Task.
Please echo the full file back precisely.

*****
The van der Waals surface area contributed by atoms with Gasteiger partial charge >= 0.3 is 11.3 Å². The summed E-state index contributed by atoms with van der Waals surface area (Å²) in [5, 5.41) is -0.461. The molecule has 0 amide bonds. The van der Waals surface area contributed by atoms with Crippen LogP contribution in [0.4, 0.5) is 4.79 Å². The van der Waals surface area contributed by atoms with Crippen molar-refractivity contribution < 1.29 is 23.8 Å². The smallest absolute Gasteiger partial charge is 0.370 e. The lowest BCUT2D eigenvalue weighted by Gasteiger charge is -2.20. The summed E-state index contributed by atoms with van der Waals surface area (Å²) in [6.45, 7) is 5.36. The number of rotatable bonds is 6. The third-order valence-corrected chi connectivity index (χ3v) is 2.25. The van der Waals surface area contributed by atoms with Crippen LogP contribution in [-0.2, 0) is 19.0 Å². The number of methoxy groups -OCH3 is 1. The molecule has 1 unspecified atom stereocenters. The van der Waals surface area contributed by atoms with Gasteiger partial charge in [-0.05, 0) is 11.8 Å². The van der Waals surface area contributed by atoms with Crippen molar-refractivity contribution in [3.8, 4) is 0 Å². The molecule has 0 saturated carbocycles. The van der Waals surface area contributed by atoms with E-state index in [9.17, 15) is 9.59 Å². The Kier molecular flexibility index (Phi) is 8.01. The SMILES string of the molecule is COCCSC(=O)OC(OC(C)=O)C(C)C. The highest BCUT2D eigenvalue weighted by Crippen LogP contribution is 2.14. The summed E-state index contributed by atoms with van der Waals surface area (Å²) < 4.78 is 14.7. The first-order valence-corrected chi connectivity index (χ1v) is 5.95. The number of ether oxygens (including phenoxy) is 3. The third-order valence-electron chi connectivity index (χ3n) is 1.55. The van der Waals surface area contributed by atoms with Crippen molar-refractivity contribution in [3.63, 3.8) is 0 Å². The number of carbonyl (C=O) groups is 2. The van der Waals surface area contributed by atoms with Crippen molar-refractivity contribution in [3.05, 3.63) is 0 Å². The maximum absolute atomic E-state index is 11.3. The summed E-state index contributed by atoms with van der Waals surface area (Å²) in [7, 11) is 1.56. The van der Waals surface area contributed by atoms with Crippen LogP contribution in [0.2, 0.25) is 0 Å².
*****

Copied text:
The van der Waals surface area contributed by atoms with Gasteiger partial charge >= 0.3 is 11.3 Å². The summed E-state index contributed by atoms with van der Waals surface area (Å²) in [5, 5.41) is -0.461. The molecule has 0 amide bonds. The van der Waals surface area contributed by atoms with Crippen LogP contribution in [0.4, 0.5) is 4.79 Å². The van der Waals surface area contributed by atoms with Crippen molar-refractivity contribution < 1.29 is 23.8 Å². The smallest absolute Gasteiger partial charge is 0.370 e. The lowest BCUT2D eigenvalue weighted by Gasteiger charge is -2.20. The summed E-state index contributed by atoms with van der Waals surface area (Å²) in [6.45, 7) is 5.36. The number of rotatable bonds is 6. The third-order valence-corrected chi connectivity index (χ3v) is 2.25. The van der Waals surface area contributed by atoms with Crippen LogP contribution in [-0.2, 0) is 19.0 Å². The number of methoxy groups -OCH3 is 1. The molecule has 1 unspecified atom stereocenters. The van der Waals surface area contributed by atoms with Gasteiger partial charge in [-0.05, 0) is 11.8 Å². The van der Waals surface area contributed by atoms with Crippen molar-refractivity contribution in [3.8, 4) is 0 Å². The molecule has 0 saturated carbocycles. The van der Waals surface area contributed by atoms with E-state index in [9.17, 15) is 9.59 Å². The Kier molecular flexibility index (Phi) is 8.01. The SMILES string of the molecule is COCCSC(=O)OC(OC(C)=O)C(C)C. The highest BCUT2D eigenvalue weighted by Crippen LogP contribution is 2.14. The summed E-state index contributed by atoms with van der Waals surface area (Å²) < 4.78 is 14.7. The first-order valence-corrected chi connectivity index (χ1v) is 5.95. The number of ether oxygens (including phenoxy) is 3. The third-order valence-electron chi connectivity index (χ3n) is 1.55. The van der Waals surface area contributed by atoms with Crippen molar-refractivity contribution in [3.63, 3.8) is 0 Å². The number of carbonyl (C=O) groups is 2. The van der Waals surface area contributed by atoms with Crippen molar-refractivity contribution in [3.05, 3.63) is 0 Å². The maximum absolute atomic E-state index is 11.3. The summed E-state index contributed by atoms with van der Waals surface area (Å²) in [7, 11) is 1.56. The van der Waals surface area contributed by atoms with Crippen LogP contribution in [0.2, 0.25) is 0 Å².